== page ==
Lower Octane gas combustion is faster and more complete and is what the Spark engine runs best on. I think you have your DIC units set to Canadian or Euro Gallons which are more volume, thus the perception of higher MPG. Check your owners manual on how to set the DIC display for US gallons. There is a widespread misconception that higher Octane equals more potent gas...not true..higher Octane is designed for engines with high compression and no variable timing for a slower combustion to prevent knocking or precombustion..by using higher octane the timing will advance to compensate and can occasionally give some xtra power when the knocking is sensed by the knock sensor..this is hard on the engine in the long run and will give you more carbon build up due to incomplete combustion between timing changes as speed and temp vary. A stock Spark that relies heavily on sensors making everything from ignition to valve timing variable at different conditions. The best running Sparks are ones that use correct octane quality gas, synthetic oil and tires inflated to about 42psi...clean OEM or non-oiled hi-flo filters and a fuel tank that is never driven to almost empty since the fuel pump, submerged in the tank, needs the gas level to be high enough to keep it cool..I have seen our Pizza guy run his '13 auto tranny over 180Kmi..no real issues and still runs like new. Any engine mods will only be negated by the many sensors to compensate for any change.

 

not telling me anything i don't know.

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"not telling me anything i don't know."

I realize that working in a vehicle lab that you would know the facts on this..but my post was meant to enlighten the "Yee-Yee" poster who seemed not to have any concept of how Octane works, with a few other items thrown in to help him understand this widely misunderstood concept that higher Octane equals better performance. Now that I have your attention, working in a lab that tests this kinda stuff, do you have any facts or opinion on the addition of 10% ethanol? OH..while I'm here..not sure if you work with brake fluids, but what is the reason brake fluid is recommended to be changed every 40-50Kmi or so. That is something I would really like to know as in previous vehicles I have never changed it.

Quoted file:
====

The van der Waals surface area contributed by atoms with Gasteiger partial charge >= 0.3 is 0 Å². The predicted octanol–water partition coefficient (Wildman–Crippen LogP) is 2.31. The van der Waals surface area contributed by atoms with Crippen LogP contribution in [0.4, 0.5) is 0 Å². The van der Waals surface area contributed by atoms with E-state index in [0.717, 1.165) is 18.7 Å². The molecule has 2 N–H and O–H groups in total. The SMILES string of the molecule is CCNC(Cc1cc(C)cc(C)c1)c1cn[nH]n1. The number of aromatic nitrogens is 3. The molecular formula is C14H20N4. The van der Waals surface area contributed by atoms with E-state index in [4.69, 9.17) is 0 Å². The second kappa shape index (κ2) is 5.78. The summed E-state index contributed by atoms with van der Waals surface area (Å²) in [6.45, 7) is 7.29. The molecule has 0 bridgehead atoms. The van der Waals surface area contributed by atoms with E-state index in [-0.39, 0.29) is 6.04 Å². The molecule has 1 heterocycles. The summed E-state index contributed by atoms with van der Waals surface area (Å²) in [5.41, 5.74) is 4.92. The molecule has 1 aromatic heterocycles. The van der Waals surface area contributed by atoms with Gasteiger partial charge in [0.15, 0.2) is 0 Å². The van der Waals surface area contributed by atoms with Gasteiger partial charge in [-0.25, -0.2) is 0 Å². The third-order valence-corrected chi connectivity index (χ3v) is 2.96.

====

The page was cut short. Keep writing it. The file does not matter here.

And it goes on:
Edited by Retired old Gearhead

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4 hours ago, Retired old Gearhead said:

"not telling me anything i don't know."

I realize that working in a vehicle lab that you would know the facts on this..but my post was meant to enlighten the "Yee-Yee" poster who seemed not to have any concept of how Octane works, with a few other items thrown in to help him understand this widely misunderstood concept that higher Octane equals better performance. Now that I have your attention, working in a lab that tests this kinda stuff, do you have any facts or opinion on the addition of 10% ethanol? OH..while I'm here..not sure if you work with brake fluids, but what is the reason brake fluid is recommended to be changed every 40-50Kmi or so. That is something I would really like to know as in previous vehicles I have never changed it.

 

I work for the EPA testing vehicles for emissions and fuel economy.  10% ethanol is going to lower mileage very slightly because it has less BTU's than equivalent gasoline.  Hence why when you have a vehicle that will run on e85 it will roughly get 33% less mpg.

 

As far as brake fluid I am far from an expert but, brake fluid absorbs moisture.  When this happens it lowers the boiling point which in time can cause a spongy pedal. Also when brake fluid gets dark it has been contaminated.  

 

That's my 2 cents

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Thanx SpaceCowboy!...I forgot about the brake fluid absorption. Both the Spark and my Range rover '15 (V8-540HP) have absolutely no odor at exhaust once engine is up to temp. I know today's cars are cleaner..which unit of the ones you have tested is the cleanest?

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On 10/6/2016 at 5:48 AM, Retired old Gearhead said:

Thanx SpaceCowboy!...I forgot about the brake fluid absorption. Both the Spark and my Range rover '15 (V8-540HP) have absolutely no odor at exhaust once engine is up to temp. I know today's cars are cleaner..which unit of the ones you have tested is the cleanest?

 

Electric cars seem to be the cleanest on emissions testing ;).  In my 9 years I've tested hundreds of vehicles.  The small displacement hybrids are probably the second cleanest to electric cars.

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I'm sorry, but anybody that thinks they are getting any better performance from higher octane fuel is just arguing against science. you are no different than people that still think the earth is flat or that we haven't been to space. they oblivious work in a profession that is far different from that of engineers that design engines, engineers that test those engines, technitions that built or work with high performance engine building or that work in engine tuning.  those people actually work in science, they are actually doing the math and need to know what the difference in octane actually is and what it means during the combustion cycle.